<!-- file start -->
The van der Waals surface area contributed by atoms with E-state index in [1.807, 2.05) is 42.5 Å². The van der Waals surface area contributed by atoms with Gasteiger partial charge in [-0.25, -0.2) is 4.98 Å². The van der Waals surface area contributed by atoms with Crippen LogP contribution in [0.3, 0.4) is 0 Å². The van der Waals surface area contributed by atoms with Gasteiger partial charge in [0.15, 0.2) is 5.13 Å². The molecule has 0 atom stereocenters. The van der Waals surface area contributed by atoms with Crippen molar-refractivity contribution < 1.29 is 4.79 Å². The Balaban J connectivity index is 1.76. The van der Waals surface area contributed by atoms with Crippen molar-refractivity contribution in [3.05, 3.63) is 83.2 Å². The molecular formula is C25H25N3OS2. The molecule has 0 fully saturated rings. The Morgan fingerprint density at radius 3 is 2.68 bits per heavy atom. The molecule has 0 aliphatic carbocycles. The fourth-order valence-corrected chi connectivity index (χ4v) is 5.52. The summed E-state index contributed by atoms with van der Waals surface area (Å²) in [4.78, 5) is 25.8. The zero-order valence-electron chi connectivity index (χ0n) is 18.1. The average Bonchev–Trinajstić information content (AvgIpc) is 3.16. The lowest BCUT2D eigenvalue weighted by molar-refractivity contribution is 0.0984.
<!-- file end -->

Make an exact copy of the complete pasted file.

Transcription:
The van der Waals surface area contributed by atoms with E-state index in [1.807, 2.05) is 42.5 Å². The van der Waals surface area contributed by atoms with Gasteiger partial charge in [-0.25, -0.2) is 4.98 Å². The van der Waals surface area contributed by atoms with Crippen LogP contribution in [0.3, 0.4) is 0 Å². The van der Waals surface area contributed by atoms with Gasteiger partial charge in [0.15, 0.2) is 5.13 Å². The molecule has 0 atom stereocenters. The van der Waals surface area contributed by atoms with Crippen molar-refractivity contribution < 1.29 is 4.79 Å². The Balaban J connectivity index is 1.76. The van der Waals surface area contributed by atoms with Crippen molar-refractivity contribution in [3.05, 3.63) is 83.2 Å². The molecular formula is C25H25N3OS2. The molecule has 0 fully saturated rings. The Morgan fingerprint density at radius 3 is 2.68 bits per heavy atom. The molecule has 0 aliphatic carbocycles. The fourth-order valence-corrected chi connectivity index (χ4v) is 5.52. The summed E-state index contributed by atoms with van der Waals surface area (Å²) in [4.78, 5) is 25.8. The zero-order valence-electron chi connectivity index (χ0n) is 18.1. The average Bonchev–Trinajstić information content (AvgIpc) is 3.16. The lowest BCUT2D eigenvalue weighted by molar-refractivity contribution is 0.0984.